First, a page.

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Building a Library Without Walls: the Early Years of the Bodleian Library

Adams, RJ; Ferlier, L; (2018) Building a Library Without Walls: the Early Years of the Bodleian Library. In: Bautz, A and Gregory, J, (eds.) Libraries, Books, and Collectors of Texts, 1600-1900. Routledge: London, UK. Green open access

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Abstract

This chapter exposes the administrative processes involved in the reformation of a major library, that of the library at the University of Oxford which became the Bodleian, in the period between 1605 (when the first printed catalogue was published) and the printed catalogue of 1620. The Bodleian experienced massive growth (three-fold between 1605 and 1620), especially when a copy of all new printed books were sent after the agreement with the Stationer’s Company in 1610. How the catalogue came to represent more than the representation of shelf contents, is discussed. The intellectual processes involved in filling the book shelves, and the attitudes towards book donors, are examined. Important donors from the aristocracy, would be treated differently from, lesser donors such as members of the local gentry. The library was not some neutral ground for the study of knowledge but a place replicating the religious dissensions of the 16th and 17th centuries: Thomas Bodley, who exercised minute control on administrative matters from catalogue descriptions to records of donations, was involved in the confessional conflict and the conflict with Rome was reflected in the importance accorded to works of theology. Politically or theologically sensitive material might be concealed rather than openly integrated into the Library. Thus the authors consider the fate of the Savilian collection in relation to materials associated with the professor of geometry, John Wallis, after the Restoration of the Stuart monarchy. The chapter is the fruit of a methodology using relational databases, to construct a ‘biblio-geography’ –revealing, for example, where shelfmarks have not been altered since the seventeenth century. Books were shifted as they were reclassified. Donors’ copies might be rebound with other materials, or got rid of. A public memorial to the philanthropy of a nobleman might be the brass stamps used to stamp their coats of arms in retrospective binding: this acted as promotion for the Bodleian Library. Sources include Benefactors’ Register which was printed until 1604, and ‘proto-catalogues’ that survive in the archives of the Bodleian, but the authors have taken their study to the level of the books, studying the acquisitions as physical copies to gain information about the provenance of copies from marks, and sampling material that was sold off to college libraries. Thus the life of the ‘private’ book before incorporation is added to an account of how the books were thereafter treated in this ‘public’ library.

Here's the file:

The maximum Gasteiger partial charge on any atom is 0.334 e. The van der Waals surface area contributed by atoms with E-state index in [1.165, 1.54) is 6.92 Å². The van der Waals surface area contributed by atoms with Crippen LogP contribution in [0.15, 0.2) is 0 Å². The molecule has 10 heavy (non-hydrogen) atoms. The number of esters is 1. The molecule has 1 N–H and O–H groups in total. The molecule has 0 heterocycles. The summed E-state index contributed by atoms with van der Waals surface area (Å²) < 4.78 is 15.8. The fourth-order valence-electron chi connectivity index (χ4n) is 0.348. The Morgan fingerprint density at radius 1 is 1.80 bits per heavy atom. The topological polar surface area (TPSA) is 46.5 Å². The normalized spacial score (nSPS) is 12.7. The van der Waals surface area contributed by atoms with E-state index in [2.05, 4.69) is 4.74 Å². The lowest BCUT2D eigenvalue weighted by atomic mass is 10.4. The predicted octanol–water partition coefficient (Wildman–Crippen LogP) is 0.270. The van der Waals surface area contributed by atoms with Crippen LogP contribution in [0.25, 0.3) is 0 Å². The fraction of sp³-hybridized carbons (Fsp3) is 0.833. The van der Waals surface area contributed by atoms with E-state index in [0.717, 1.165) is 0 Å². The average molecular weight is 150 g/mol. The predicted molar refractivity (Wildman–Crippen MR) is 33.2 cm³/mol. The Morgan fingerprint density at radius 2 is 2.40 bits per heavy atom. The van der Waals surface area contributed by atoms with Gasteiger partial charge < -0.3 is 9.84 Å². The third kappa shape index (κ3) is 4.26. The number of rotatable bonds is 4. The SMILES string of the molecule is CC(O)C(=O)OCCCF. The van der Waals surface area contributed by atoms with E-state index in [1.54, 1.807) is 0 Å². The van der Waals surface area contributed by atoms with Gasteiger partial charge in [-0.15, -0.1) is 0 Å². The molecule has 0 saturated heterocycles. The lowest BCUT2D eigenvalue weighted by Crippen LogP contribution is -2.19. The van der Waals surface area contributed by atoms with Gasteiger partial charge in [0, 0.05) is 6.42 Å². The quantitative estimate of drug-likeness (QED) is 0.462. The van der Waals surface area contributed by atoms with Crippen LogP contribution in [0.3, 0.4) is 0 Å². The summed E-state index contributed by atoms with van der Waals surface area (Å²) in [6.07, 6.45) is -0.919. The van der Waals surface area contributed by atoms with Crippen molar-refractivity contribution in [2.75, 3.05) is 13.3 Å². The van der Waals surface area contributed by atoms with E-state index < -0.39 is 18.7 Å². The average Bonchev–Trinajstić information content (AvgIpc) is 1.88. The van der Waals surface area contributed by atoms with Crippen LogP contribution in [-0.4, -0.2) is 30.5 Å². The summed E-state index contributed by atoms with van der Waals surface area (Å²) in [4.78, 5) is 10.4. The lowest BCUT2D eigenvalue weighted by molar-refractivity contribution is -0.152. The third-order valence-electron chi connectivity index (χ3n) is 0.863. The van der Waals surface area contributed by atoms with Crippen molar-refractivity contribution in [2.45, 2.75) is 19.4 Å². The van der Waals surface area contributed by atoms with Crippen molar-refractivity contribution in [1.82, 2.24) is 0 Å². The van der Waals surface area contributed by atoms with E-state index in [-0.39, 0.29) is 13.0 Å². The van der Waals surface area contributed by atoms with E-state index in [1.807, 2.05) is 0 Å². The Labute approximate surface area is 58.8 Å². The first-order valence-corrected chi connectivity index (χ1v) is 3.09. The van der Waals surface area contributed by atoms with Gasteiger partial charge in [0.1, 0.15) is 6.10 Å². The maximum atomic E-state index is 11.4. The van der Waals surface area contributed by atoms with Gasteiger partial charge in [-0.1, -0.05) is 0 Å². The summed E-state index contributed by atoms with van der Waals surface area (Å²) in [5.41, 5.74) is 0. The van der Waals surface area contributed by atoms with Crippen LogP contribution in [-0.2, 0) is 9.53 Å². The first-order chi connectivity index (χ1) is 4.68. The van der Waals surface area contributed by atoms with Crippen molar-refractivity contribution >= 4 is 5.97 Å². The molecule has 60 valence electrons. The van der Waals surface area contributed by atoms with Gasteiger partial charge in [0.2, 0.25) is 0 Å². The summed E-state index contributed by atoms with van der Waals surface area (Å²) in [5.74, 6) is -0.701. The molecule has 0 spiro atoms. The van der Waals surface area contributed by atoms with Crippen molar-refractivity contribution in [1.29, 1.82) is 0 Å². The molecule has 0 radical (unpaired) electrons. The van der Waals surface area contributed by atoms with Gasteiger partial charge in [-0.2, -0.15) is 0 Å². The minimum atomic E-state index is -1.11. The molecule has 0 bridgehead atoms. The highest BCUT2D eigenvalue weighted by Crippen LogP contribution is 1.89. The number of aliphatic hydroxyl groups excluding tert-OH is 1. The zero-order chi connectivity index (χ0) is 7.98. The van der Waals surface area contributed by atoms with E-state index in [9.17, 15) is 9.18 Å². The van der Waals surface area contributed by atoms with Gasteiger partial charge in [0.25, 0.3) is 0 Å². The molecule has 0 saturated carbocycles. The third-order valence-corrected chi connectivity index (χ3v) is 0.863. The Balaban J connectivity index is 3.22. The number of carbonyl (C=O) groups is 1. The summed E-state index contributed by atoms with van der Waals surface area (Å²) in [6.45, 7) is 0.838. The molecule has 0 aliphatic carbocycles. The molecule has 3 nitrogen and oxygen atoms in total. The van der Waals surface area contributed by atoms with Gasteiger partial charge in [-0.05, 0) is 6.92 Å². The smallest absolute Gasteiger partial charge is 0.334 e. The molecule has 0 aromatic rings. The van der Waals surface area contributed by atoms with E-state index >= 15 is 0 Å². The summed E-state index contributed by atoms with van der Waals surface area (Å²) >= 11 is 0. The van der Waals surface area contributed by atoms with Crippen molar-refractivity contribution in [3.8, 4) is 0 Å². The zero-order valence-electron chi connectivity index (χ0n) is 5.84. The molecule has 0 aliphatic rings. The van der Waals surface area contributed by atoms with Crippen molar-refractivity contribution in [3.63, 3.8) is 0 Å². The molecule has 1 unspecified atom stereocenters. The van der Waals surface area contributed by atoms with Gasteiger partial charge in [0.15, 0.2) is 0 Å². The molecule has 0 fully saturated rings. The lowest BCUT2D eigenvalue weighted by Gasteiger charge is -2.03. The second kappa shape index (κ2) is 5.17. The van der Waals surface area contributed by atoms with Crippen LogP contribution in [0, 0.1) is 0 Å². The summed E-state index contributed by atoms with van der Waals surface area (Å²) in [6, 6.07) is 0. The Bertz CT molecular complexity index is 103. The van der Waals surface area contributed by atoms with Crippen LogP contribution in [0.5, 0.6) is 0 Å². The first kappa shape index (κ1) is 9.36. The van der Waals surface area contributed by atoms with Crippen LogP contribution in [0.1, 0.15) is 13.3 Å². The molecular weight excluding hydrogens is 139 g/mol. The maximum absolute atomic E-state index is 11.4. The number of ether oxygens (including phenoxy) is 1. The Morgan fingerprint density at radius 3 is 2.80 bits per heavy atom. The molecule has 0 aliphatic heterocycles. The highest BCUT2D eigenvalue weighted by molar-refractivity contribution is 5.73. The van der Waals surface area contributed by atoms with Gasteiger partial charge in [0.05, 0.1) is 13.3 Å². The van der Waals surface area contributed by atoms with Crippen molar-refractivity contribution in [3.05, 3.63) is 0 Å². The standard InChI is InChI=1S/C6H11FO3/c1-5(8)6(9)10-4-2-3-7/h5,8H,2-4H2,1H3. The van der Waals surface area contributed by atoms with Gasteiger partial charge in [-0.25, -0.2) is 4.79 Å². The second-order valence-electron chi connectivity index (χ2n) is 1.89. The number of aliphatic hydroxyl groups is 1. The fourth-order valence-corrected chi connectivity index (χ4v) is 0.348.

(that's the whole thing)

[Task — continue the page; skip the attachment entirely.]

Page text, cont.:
Type: Book chapter
Title: Building a Library Without Walls: the Early Years of the Bodleian Library
ISBN-13: 9781138593190
Open access status: An open access version is available from UCL Discovery
Publisher version: https://www.routledge.com/Libraries-Books-and-Coll...
Language: English
Additional information: This version is the author accepted manuscript. For information on re-use, please refer to the publisher’s terms and conditions.
Keywords: Collecting; libraries; provenance; Bodleian Library.
UCL classification: UCL
UCL > Provost and Vice Provost Offices
UCL > Provost and Vice Provost Offices > UCL SLASH
UCL > Provost and Vice Provost Offices > UCL SLASH > Faculty of Arts and Humanities
UCL > Provost and Vice Provost Offices > UCL SLASH > Faculty of Arts and Humanities > Centre for Editing Lives and Letters
URI: https://discovery.ucl.ac.uk/id/eprint/1528793
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